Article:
Thank you so much for sharing your story and explaining in such a clear and simple way what happens in our mindsets !!!! I absolutely loved your last example! By the way I have also seen a sales video of yours a while ago and I also loved the way you speak and explain concepts. I find you are genuine and passionate as well as experienced, this is all I need to trust you and to like you as your potential customer!
    I am glad I am subscribed to your newsletters! Keep up with your great deliveries 🙂 And good luck with your follow up xxx

    Kind Regards
    Marta

  2. Catherine on February 27, 2015 at 11:57 am

    Hi Marta
    I’m really glad you enjoyed it! Thank you for taking the trouble to comment. And thanks for the good luck with my follow up – it hasn’t gone to the next stage yet – maybe I need to follow up again! 😉
    Catherine
    x

  3. Stella on February 27, 2015 at 3:14 pm

    Dear Catherine

    Thanks for your latest newsletter which I have shared. I found your 7 steps to success stories very insightful when setting up my business 2 years ago. It definitely helped me with my pitch to clients and the challenges I faced transitioning from in-house practitioner to self-employed consultant. The ‘follow up’ is so true and this has now spurred me into action about something I’ve been dithering about for a while.

    Best Wishes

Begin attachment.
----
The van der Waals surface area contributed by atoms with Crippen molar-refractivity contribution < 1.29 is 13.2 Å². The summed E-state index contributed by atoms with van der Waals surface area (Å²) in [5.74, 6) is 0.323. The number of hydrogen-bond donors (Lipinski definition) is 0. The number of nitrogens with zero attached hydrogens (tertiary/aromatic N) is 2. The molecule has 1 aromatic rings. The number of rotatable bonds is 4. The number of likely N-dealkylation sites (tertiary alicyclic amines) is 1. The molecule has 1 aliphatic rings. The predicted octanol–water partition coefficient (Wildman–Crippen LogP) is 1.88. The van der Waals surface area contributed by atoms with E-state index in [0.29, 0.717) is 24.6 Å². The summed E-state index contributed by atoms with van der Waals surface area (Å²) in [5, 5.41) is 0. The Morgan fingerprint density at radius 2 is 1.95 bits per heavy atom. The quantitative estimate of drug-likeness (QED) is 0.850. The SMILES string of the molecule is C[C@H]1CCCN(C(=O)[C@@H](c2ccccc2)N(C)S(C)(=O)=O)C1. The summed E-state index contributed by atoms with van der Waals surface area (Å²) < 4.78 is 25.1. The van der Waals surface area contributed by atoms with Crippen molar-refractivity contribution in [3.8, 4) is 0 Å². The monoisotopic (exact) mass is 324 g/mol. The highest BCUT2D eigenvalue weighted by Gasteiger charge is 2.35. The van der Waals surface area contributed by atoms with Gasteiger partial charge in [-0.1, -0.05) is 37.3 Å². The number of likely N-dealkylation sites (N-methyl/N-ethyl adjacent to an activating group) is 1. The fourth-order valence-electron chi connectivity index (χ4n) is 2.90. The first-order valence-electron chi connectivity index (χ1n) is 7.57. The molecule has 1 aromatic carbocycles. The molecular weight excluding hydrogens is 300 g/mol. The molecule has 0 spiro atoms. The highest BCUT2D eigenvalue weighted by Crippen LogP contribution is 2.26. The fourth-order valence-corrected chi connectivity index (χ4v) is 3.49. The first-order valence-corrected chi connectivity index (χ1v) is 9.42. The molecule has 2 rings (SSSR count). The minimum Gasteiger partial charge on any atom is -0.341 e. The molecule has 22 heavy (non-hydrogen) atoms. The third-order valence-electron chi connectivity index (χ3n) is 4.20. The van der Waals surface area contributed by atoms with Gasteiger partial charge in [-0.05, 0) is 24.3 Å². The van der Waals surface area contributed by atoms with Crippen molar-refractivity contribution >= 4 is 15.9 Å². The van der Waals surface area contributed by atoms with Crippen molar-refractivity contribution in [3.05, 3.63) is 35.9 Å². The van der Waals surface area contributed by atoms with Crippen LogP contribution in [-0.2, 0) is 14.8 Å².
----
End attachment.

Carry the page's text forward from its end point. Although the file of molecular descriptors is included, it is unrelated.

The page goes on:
Stella

  4. sarah Thompson on February 27, 2015 at 4:00 pm

    This is just how I feel, although I’m getting braver at following up.I try to think to myself, the worst they can say is no, right?
    And there are plenty of shops whoop stock my artwork, so if they like it others will too.
    It’s great to read that others feel the same way too, thanks so much for this post.

  5. Catherine on February 27, 2015 at 5:12 pm

    Hi Stella
    I’m delighted to have spurred you into action today – your clients will also be thanking you I’m sure 😉

    With love
    Catherine

  6. Catherine on February 27, 2015 at 5:14 pm

    Hi Sarah
    Exactly! The worst they can say is ‘No’. And if they do say no that in itself is a little victory for you because it shows you asked – if you don’t ask you don’t get a Yes OR a No – and so you don’t grow or learn or move forward.
    Catherine
    xx